President Donald Trump plans to name a Supreme Court justice this week to replace the late Ruth Bader Ginsburg from a list of 44 nominees. He has said that he will choose a woman and wants to fill the vacancy before the November election. Court observers speculate that he will choose from five contenders: Judge Bridget Bade (U.S. Court of Appeals for the 9th Circuit), Judge Amy Coney Barrett (U.S. Court of Appeals for the 7th Circuit), Judge Barbara Lagoa (U.S. Court of Appeals for the 11th Circuit), Judge Joan Larsen (U.S. Court of Appeals for the 6th Circuit), and Kate Todd, deputy assistant and deputy counsel to the president. All of the candidates lean much farther right than the liberal Ginsburg, which means the current 5-4 conservative edge on the court would become a powerful 6‒3 majority. How far right could the court move? Really far, says Maya Sen ’00, A.M ’11, Ph.D.’12, a political scientist at Harvard Kennedy School who studies political ideology in the legal profession and the judiciary. Sen and colleagues Adam Bonica (Stanford), Adam Chilton (University of Chicago), and Kyle Rozema (Washington University in St. Louis) analyzed the 44 names on Trump’s list and found that whoever is chosen will be much more conservative than the average American. The Gazette spoke with Sen about the effects this nomination will have on the court’s balance.
GAZETTE: Given that the Federalist Society assembled this list, whomever Trump selects will be ideologically conservative. But you and your colleagues have determined that these candidates are not only more conservative than the average American and many major Republican politicians, they’re more conservative than the majority of other conservative judges. Can you explain?
SEN: We take this methodology that’s been developed for calculating people’s political preferences, basically their ideology, and we model that as a function of their campaign contributions. The logic is that if I donate money to my senator, Elizabeth Warren, and my House representative, Katherine Clark, both fairly liberal-leaning members of the Massachusetts congressional contingent, you would be able to triangulate my ideology and back out that I’m liberal-leaning also. Because if I was conservative, I wouldn’t be donating money to Elizabeth Warren. The reason why it’s really nice for judges is because the standard measures for estimating ideology don’t really work for judges. Judges tend to sit by themselves, or they sit in small groups of three, and so you can’t use the standard techniques. The standard measure for comparing congressional candidates or congressional representatives or senators in terms of ideology is to look at who they vote with.
So we used this campaign finance method to look at the donations made to or by the people on Donald Trump’s short list. We have millions and millions of contributions, not just by them, but by ordinary people from across the political spectrum. The data set is around 100 million people. Thirty-eight of [the 44] had been active political contributors or people had donated to them. There was one notable exception to that: Amy Coney Barrett. She does not have any financial political activity. She’s never received and never made any [political] donations. That might be part of a long-term strategy for appearing to be above the political fray. So we’re looking at other ways to get at her ideology. We’re still working on that.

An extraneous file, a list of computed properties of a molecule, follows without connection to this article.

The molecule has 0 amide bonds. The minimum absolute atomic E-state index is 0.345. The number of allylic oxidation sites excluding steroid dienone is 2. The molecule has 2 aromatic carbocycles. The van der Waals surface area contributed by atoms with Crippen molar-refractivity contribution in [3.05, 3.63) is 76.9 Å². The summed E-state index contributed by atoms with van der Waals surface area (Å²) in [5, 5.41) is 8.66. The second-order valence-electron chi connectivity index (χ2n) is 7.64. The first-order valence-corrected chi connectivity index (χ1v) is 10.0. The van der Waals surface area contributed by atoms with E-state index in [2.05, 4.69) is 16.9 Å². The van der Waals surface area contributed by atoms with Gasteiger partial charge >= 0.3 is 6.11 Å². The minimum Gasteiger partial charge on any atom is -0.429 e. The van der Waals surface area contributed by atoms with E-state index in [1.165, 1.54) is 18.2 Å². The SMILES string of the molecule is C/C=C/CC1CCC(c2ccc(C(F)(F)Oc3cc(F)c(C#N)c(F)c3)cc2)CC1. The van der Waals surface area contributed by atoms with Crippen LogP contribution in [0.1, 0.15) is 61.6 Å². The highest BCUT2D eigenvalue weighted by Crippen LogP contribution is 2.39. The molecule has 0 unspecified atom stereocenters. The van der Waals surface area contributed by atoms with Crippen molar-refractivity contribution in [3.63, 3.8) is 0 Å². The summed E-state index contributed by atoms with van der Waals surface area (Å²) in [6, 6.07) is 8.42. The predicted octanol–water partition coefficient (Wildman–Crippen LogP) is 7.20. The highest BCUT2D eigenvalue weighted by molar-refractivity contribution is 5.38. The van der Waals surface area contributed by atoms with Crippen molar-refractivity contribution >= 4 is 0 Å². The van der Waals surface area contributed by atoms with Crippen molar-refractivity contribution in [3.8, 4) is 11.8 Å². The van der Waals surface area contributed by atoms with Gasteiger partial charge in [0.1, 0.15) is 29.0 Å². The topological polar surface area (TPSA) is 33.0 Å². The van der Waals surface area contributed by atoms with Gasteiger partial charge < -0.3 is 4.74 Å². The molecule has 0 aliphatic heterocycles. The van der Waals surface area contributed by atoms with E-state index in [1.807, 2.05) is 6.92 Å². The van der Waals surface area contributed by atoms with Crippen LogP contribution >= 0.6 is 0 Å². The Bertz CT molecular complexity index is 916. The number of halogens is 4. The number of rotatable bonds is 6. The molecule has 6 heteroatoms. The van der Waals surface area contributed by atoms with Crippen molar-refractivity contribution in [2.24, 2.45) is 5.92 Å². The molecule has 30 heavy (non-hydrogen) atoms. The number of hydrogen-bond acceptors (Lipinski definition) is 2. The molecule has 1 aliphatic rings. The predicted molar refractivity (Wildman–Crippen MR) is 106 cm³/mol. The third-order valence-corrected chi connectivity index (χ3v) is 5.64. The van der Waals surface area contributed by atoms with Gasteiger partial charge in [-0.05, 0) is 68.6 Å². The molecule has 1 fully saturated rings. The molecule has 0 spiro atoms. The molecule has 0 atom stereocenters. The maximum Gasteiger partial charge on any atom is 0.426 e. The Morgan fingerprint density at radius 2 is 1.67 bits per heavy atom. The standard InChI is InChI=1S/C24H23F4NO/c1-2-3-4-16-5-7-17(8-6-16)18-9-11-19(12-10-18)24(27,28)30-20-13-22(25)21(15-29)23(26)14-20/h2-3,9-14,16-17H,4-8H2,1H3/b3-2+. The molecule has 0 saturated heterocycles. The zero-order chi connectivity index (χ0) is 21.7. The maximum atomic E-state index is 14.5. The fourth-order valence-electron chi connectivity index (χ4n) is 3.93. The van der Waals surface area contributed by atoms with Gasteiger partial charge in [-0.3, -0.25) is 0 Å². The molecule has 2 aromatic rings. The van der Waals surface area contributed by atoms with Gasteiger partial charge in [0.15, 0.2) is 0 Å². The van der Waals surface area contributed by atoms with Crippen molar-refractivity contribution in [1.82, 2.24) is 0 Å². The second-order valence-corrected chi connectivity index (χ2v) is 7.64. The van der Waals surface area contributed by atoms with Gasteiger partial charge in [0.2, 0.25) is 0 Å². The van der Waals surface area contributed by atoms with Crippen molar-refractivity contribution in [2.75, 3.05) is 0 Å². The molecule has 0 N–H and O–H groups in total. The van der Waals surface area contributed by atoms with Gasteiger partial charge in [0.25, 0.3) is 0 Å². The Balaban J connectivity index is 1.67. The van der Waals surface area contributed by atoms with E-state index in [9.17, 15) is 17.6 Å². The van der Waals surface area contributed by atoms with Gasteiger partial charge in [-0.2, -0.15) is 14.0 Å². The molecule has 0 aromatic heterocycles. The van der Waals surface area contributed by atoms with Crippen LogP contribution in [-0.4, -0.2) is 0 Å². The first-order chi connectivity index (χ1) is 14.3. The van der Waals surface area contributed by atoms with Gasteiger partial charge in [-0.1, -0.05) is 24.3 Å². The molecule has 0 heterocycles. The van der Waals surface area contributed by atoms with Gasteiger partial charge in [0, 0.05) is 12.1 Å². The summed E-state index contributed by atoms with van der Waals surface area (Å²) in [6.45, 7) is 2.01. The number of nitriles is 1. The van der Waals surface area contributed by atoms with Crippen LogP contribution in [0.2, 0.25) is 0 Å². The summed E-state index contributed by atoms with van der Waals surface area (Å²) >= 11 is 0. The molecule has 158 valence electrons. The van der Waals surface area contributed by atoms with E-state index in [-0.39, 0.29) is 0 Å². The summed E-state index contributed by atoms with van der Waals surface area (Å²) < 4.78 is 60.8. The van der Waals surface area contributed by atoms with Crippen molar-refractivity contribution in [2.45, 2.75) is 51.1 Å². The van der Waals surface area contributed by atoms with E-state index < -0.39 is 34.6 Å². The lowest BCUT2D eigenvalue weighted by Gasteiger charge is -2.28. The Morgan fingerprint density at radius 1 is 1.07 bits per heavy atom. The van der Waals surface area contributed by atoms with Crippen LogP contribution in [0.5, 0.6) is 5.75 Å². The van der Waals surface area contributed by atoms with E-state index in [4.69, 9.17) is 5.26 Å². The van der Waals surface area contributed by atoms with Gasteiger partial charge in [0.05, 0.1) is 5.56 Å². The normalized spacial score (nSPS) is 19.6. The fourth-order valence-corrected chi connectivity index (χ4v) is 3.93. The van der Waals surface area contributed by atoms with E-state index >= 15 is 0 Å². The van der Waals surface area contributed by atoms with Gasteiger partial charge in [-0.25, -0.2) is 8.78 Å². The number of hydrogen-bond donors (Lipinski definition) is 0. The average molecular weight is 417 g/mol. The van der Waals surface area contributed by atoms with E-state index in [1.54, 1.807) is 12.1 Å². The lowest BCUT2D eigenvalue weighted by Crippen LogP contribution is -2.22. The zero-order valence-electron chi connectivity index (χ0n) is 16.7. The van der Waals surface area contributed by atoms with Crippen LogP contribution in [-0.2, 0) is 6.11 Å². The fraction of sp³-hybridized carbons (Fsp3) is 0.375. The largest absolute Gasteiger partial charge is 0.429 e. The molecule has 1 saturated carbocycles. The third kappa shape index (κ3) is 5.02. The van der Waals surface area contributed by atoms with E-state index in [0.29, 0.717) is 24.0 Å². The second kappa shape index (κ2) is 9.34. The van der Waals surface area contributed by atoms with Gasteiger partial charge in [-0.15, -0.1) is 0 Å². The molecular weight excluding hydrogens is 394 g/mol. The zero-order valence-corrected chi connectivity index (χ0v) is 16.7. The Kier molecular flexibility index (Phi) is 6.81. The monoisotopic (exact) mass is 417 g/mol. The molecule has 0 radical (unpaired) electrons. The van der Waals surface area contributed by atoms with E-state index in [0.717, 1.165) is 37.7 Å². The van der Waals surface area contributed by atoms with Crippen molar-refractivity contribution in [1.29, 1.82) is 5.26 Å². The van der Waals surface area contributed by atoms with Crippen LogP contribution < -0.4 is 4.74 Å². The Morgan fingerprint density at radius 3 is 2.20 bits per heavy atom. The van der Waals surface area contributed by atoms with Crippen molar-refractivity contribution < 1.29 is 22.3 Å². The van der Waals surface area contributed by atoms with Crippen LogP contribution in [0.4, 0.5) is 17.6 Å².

GAZETTE: Like former Harvard Law Dean Elena Kagan, J.D. ’86, there is no long paper trail of judicial opinions by Coney Barrett, to easily quantify her views, as she spent most of her career in academia. But she did clerk for the late Justice Antonin Scalia, has expressed views on issues that are reliably conservative, and has the approval of the Federalist Society.
SEN: She’s conservative enough. Is she as conservative as Clarence Thomas or is she more like Samuel Alito? I don’t know, but she’s conservative to the point where she’d be a very reliable voting member of the conservative supermajority.
GAZETTE: Trump has stated he intends to appoint a woman to the bench. If it is Coney Barrett or Judge Barbara Lagoa, what does adding another conservative justice do to the ideological parity of the court?
SEN: [Chief Justice] John Roberts ’76, J.D. ’79, was the swing vote [last term]. Given that Justice Anthony Kennedy, L.L.B. ’61, had retired and he was the previous swing, the swing moved to the next conservative person on the scale. Everyone knew [Roberts] would be the pivotal person and that’s what happened. He was in the 5‒4 majority across all of the blockbuster cases. Now what happens is that a person who was a reliable liberal has passed away, and that means that Justice Ginsburg is going to be replaced with someone who is more conservative than Justice Roberts. Every one of the 44 is more conservative than Roberts and almost certainly than the next most conservative two people, [Justices Brett] Kavanaugh and [Neil] Gorsuch, J.D. ’91. People are disagreeing about who the next swing [vote] will be, Kavanaugh or Gorsuch. I think it’s going to be Gorsuch. [But either way,] these are two incredibly conservative men. The shift is going to be significant.